United States Joins in Second False Claims Act Lawsuit against UnitedHealth Group Inc
Often, alleged healthcare fraud involves the proliferation of false and inaccurate information about patient health records. These kinds of activities endanger patient health and illegally enrich health care providers who are involved in such fraud. This was what the Justice Department alleged when last week it announced that it had filed a complaint against UnitedHealth Group Inc. (UHG) for the second time in two weeks. The government is alleging that UHG knowingly obtained inflated risk adjustment payments based on untruthful information about the health status of beneficiaries enrolled in UHG’s Medicare Advantage Plans. In a related action involving false claims submitted to Medicare, the government filed a complaint earlier this month in United States ex rel. Swoben v. Secure Horizons. “The Department of Justice’s pursuit of this matter illustrates its firm commitment to ensure the integrity of the Medicare Program, including those parts of the program that rely on the services of Medicare Advantage Organizations,” said Acting Assistant Attorney General Chad A. Readler of the Justice Department’s Civil Division.
UHG is the nation’s largest Medicare Advantage Organization. It receives a monthly “risk adjustment” payment from Medicare for each enrolled beneficiary. These adjustments are primarily based on the health status of the beneficiary which is reflected in the diagnosis the patient receives from physicians. The complaint filed last week alleges that UHG knowingly ignored information about the medical conditions of beneficiaries and this in turn increased the risk adjustment payments Medicare gave to UHG. Specifically, the lawsuit maintains that UHG conducted a program designed to identify diagnoses not reported by physicians that would increase its risk adjustment payments. However, UHG allegedly ignored information in this program that showed that thousands of diagnoses provided to Medicare were invalid and thus did not support payments UHG received. Thus, UHG avoided repaying Medicare monies they owed the program by ignoring this information.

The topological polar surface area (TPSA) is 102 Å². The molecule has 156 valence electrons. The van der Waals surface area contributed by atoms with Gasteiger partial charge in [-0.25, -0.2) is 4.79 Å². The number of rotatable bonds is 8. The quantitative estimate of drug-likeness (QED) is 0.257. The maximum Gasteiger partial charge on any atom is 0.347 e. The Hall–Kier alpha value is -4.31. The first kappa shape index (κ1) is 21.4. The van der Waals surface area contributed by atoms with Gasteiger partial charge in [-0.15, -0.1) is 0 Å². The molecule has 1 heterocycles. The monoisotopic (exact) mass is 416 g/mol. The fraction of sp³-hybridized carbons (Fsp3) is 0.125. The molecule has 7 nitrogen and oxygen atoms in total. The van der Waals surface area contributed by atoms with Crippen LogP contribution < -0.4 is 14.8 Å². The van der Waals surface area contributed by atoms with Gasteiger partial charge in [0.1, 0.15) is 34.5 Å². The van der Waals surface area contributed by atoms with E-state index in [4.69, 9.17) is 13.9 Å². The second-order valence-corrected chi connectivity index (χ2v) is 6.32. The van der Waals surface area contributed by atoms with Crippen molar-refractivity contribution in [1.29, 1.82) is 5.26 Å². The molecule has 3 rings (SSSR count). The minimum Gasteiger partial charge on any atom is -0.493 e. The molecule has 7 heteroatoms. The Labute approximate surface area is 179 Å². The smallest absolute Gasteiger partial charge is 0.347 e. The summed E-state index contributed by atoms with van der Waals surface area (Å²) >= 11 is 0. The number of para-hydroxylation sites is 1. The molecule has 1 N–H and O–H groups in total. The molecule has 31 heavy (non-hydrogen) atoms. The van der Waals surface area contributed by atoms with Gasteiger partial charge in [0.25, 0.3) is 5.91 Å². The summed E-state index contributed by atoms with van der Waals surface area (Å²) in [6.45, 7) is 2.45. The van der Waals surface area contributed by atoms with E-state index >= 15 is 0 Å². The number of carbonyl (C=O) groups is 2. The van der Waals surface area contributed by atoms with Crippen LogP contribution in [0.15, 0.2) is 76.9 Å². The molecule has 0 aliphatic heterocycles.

Moreover, the complaint alleges that UHG ignored information about invalid diagnoses based on financial incentives. Health care providers received payments from UHG connected to the amount of payments that UHG received from Medicare. UHG allegedly knew that its financial arrangement with certain health care providers created an incentive for these providers to report invalid diagnoses. This fact was confirmed by UHG’s review of these providers’ medical records. UHG is then said to have ignored evidence indentifying invalid diagnoses from these providers and thus avoided repaying Medicare monies that neither it nor these providers were entitled. “To ensure that the program remains viable for all beneficiaries, the Justice Department remains tireless in its pursuit of Medicare fraud perpetrated by healthcare providers and insurers,” said Acting U.S. Attorney Sandra R. Brown for the Central District of California. “The primary goal of publicly funded healthcare programs like Medicare is to provide high-quality medical services to those in need – not to line the pockets of participants willing to abuse the system.”
The lawsuit was filed by Benjamin Poehling, the former finance director for the UHG group. Poehling managed UHG’s Medicare Advantage Program and filed his lawsuit under the qui tam provisions of the False Claims Act. The qui tam provisions of the False Claims Act permit private parties to sue on behalf of the federal government and to then share in any subsequent recovery. The government intervened in this case as part of its ongoing effort to crack down on healthcare fraud. The False Claims Act is one tool that it uses to this end.
If you have chosen to disclose wrongdoing it is also advised that you contact a qui tam lawyer. A False claims act lawyer will be able to advise you on such matters and protect your rights. Tips and complaints from all sources about potential fraud, waste, abuse, and mismanagement, can be reported to the Department of Health and Human Services, at 800-HHS-TIPS (800-447-8477).